The last thing to note: if a plugin contacts a third party and a response is given for that plugin, it shouldn't phone wedge.org even if the opt-out isn't used. So if a plugin originally contacts a third party but the third party is defunct, it should query wedge.org for that plugin. If the opt-out of using wedge.org is specified, it should be made clear to the user that either they use the third party server or check manually.

It's tricky!
Posted: November 3rd, 2011, 04:30 PM

Heh just after I hit the post button, a separate thing occurred to me.

Instead of automating look-ups, we can indicate sources for plugins instead, and have an opt-out of updates for that plugin, and when opting-in or -out for updates for a plugin, it can indicate and sort out where the plugin should be queried for. That seems more practical to me, actually, because it gives users the control they want and doesn't seem to me to have any other problems.
 1. Go to http://api.wordpress.org/plugins/info/1.0/ and click on the link for "API Docs". I did, later, find some documentation on the API, on the blog of 'DD32' but that's another story.
 2. And by criminy there will be a lot of requests, as this happens every day or so from every outbound-calling WP install.
 3. And I just considered the privacy angle. There are practical angles too, such as modified updates that you wouldn't necessarily want to be notified about, but if you're doing that, you're aware of the implications of such.
 4. See the link to Mark Jaquith's blog, where he discusses doing that in WP. It's not pretty, and FWIW if Mark is saying it, it's probably the best there is for WP, I've encountered posts from him before. Note also that doing it from a hook implies the plugin is active, when it might not be.

jpb

  • Test HMM...?
  • Posts: 7

Arantor

  • As powerful as possible, as complex as necessary.
  • Posts: 14,278
Re: Plugin manager, phoning home and privacy
« Reply #7, on November 3rd, 2011, 05:50 PM »
So what's so wonderful about it? The site gives me no screenshots, the demo shows no signs of a plugin system and after looking at a fairly typical baseline plugin (Google Analytics, it's usually sufficiently low-effort that you can get a feel for the rest of the architecture from it), I'm positively frightened by the thought of having something so monstrously complicated to develop with, that I don't even want to go near the admin panel.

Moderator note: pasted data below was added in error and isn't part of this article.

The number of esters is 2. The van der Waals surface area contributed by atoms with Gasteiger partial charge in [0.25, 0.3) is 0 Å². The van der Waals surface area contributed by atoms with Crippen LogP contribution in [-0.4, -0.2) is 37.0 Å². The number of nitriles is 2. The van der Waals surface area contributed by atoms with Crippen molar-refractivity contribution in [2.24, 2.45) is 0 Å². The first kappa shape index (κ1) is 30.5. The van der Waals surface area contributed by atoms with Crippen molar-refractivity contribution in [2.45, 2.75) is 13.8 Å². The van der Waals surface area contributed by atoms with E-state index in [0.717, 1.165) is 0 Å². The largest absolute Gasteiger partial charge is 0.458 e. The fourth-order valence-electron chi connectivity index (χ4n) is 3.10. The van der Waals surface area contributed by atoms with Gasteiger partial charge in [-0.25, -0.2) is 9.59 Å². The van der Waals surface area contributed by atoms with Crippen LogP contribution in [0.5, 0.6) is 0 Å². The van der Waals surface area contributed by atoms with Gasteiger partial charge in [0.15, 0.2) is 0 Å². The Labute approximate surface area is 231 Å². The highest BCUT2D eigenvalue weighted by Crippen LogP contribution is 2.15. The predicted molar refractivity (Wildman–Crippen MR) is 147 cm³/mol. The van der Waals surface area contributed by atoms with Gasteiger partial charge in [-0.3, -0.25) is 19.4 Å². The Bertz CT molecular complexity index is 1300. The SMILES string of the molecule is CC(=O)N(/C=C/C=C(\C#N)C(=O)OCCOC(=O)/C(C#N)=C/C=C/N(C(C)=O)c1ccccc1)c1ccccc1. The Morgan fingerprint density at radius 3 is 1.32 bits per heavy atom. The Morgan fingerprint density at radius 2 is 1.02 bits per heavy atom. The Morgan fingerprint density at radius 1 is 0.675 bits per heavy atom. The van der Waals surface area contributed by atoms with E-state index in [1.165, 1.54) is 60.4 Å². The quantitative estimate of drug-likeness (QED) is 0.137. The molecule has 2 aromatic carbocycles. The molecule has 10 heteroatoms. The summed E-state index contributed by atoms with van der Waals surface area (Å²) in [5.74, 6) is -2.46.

(Also, please be aware that I have personally put hundreds of hours already into Wedge's plugin system, including writing plugins for it. I'm not exactly enthusiastic about rebuilding major parts of it.)

jpb

  • Test HMM...?
  • Posts: 7

Arantor

  • As powerful as possible, as complex as necessary.
  • Posts: 14,278
Re: Plugin manager, phoning home and privacy
« Reply #9, on November 3rd, 2011, 08:48 PM »
Quote from jpb on November 3rd, 2011, 08:35 PM
I am just a user. The contao plugin-manger is very easy to use an very comfortable. That's it. I am not a developer,
It's obviously that easy to use, they don't feel like promoting its ease of use or even a screenshot which suggests either it isn't that easy to uses or they don't think it's that good.

Is it possible you could attach a screenshot here, please? Mind you, I have posted screenshots of what I've built, and I find it pretty easy to use...

jpb

  • Test HMM...?
  • Posts: 7

Arantor

  • As powerful as possible, as complex as necessary.
  • Posts: 14,278
Re: Plugin manager, phoning home and privacy
« Reply #11, on November 3rd, 2011, 09:31 PM »
Thanks for posting :)

OK, so, the listing of plugins looks more cluttered and full of stuff that doesn't really make sense to show off, IMO. For comparison the equivalent page in Wedge is:

The plugin details page is interesting but I'm not sure all that is exactly needed. In our case the situation is a lot more complicated which was the purpose of this thread (and I really should split this because the point I raised earlier today that is very important has now been utterly buried)

I do imagine our page will be similar without so much clutter.

The search page is a bit nicer, and again the points raised earlier today have bearing on that.

As far as the last item is concerned, we've actually removed things like SMF's backup function because there are better third party tools to do the job.

All in all, it's comparable to what Wedge will have when I finish it all, because as you can probably tell, it's important to me, but there's honestly nothing new there that I either hadn't seen before or considered for implementation.


jpb

  • Test HMM...?
  • Posts: 7
Re: Plugin manager, phoning home and privacy
« Reply #12, on November 3rd, 2011, 09:50 PM »
The backend looks nice!

I can't wait to install the first beta-version of wedge!

Thanks Arantor and Nao for developing wedge!

jpb